Your trust questions answered
I set up my Trust to protect my children from their partners but I don’t want them knowing everything that is going on with the Trust, especially while I’m alive.
The role of the trustee is to act in the best interests of the beneficiaries when making decisions in relation to the trust and its assets. But should a trustee’s decision be open to scrutiny by all of the beneficiaries, looking perhaps for a weakness which they can claim has prejudiced them? Shouldn’t the trustees have the confidence that they can discuss and record the reasons for their decisions without the fear that one of the beneficiaries might become offended by perhaps some of the truths that the trustees expose about that beneficiary’s personal circumstances.
That is part of a balancing act that has been adopted by the Courts in trying to determine just how much information beneficiaries should be entitled to. Contrary to safeguarding a trustee’s decision making ability, the fact is that beneficiaries need to be able to hold the trustees to account. The beneficiaries need to be able to know what, as beneficiaries, they are potentially entitled to receive and the trustees are under a duty to ensure that all of their actions in respect of the trust assets are done so with the beneficiaries’ best interests in mind.
There are many cases documenting beneficiaries’ rights to information and in a recent decision of the High Court this was once again the focus of the proceedings.
In that case two discretionary beneficiaries of a Trust sought a Court direction for the trustees to disclose to them financial statements of a company majority owned by the Trust.
The Court held that it “will require disclosure of information to ensure the trustees meet their obligations towards beneficiaries. The beneficiaries’ right is to have the Trust property properly managed. There are corresponding obligations on trustees to properly manage the Trust and to meet the fiduciary obligations they owe to all beneficiaries. In order to ensure that trustees are held to account, it may be necessary for the beneficiaries to have access to the relevant Trust documents”. The Court concluded that “what information may be required to enable the beneficiaries to hold the trustees to account in a particular case will therefore depend on the obligation in issue”.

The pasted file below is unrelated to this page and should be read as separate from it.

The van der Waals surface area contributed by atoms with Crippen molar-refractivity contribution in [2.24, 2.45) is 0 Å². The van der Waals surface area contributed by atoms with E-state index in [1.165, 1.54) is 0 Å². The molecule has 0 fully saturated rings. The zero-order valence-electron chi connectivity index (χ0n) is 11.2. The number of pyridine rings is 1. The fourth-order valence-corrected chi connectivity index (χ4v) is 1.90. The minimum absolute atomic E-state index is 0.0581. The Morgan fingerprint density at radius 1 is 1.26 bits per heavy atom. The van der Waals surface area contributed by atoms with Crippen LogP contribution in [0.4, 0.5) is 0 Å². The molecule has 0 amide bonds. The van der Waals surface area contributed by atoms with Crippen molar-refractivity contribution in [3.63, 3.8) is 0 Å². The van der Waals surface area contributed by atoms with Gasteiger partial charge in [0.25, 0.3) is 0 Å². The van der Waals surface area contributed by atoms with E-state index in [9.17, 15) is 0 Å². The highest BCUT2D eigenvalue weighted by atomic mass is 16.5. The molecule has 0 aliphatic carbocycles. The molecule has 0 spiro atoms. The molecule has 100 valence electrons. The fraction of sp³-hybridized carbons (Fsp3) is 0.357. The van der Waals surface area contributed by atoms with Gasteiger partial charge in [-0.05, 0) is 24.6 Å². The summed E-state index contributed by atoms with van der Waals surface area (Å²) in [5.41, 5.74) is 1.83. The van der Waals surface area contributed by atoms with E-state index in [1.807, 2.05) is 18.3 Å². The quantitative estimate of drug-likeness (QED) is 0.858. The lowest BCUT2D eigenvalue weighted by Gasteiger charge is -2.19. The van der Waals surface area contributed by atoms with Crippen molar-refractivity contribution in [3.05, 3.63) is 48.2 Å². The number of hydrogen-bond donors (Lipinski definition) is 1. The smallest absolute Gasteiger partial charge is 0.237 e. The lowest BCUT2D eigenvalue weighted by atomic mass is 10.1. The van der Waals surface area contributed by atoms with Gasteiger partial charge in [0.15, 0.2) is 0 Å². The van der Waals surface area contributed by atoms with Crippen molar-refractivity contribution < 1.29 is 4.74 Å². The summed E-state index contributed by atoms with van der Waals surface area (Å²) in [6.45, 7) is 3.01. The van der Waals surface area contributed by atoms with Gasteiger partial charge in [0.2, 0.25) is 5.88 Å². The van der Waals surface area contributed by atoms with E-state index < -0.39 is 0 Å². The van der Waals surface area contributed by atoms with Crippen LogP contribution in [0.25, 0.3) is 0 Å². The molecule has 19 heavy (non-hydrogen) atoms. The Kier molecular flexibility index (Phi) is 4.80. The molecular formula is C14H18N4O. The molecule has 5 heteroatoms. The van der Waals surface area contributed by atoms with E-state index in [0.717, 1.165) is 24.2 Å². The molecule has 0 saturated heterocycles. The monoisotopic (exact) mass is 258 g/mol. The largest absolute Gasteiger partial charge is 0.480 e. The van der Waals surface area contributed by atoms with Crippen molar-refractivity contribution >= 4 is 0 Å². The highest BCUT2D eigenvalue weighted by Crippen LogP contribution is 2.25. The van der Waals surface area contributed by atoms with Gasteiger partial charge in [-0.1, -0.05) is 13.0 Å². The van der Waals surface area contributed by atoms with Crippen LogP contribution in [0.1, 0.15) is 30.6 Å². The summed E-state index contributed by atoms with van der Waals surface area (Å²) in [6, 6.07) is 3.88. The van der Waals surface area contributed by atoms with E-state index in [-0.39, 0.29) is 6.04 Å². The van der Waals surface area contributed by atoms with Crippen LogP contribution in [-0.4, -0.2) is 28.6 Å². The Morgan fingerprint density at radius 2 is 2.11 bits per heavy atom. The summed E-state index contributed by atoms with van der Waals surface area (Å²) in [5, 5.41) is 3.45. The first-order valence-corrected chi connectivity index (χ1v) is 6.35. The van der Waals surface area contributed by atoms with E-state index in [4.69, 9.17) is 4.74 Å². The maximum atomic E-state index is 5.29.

So one can see that there is no simple answer, each case will turn on its facts. In this case, the Court directed the trustees to disclose documents relating to the company and associated companies during the period that the Trust owned shares in the company but not beforehand. Neither did the Court require disclosure of trustee resolutions, the trustee minute book or a schedule of beneficiary loans/ advances and distributions as those were not in question. So the beneficiaries were able to access only a limited amount of information.
The solution? Our view is very much that when the Trust is set up, you use that opportunity to talk with your children about why you are setting it up and why it is important to give them protection. As lawyers, we can provide you with numerous stories of when things go horribly wrong that can demonstrate to your children the importance of what you are doing. Good administration doesn’t depend on secrecy and if it’s appropriate, be prepared to allow your children a little more insight as to the inner workings of the trust; it may just save aggravation further down the line.
Source: InBrief Summer 2016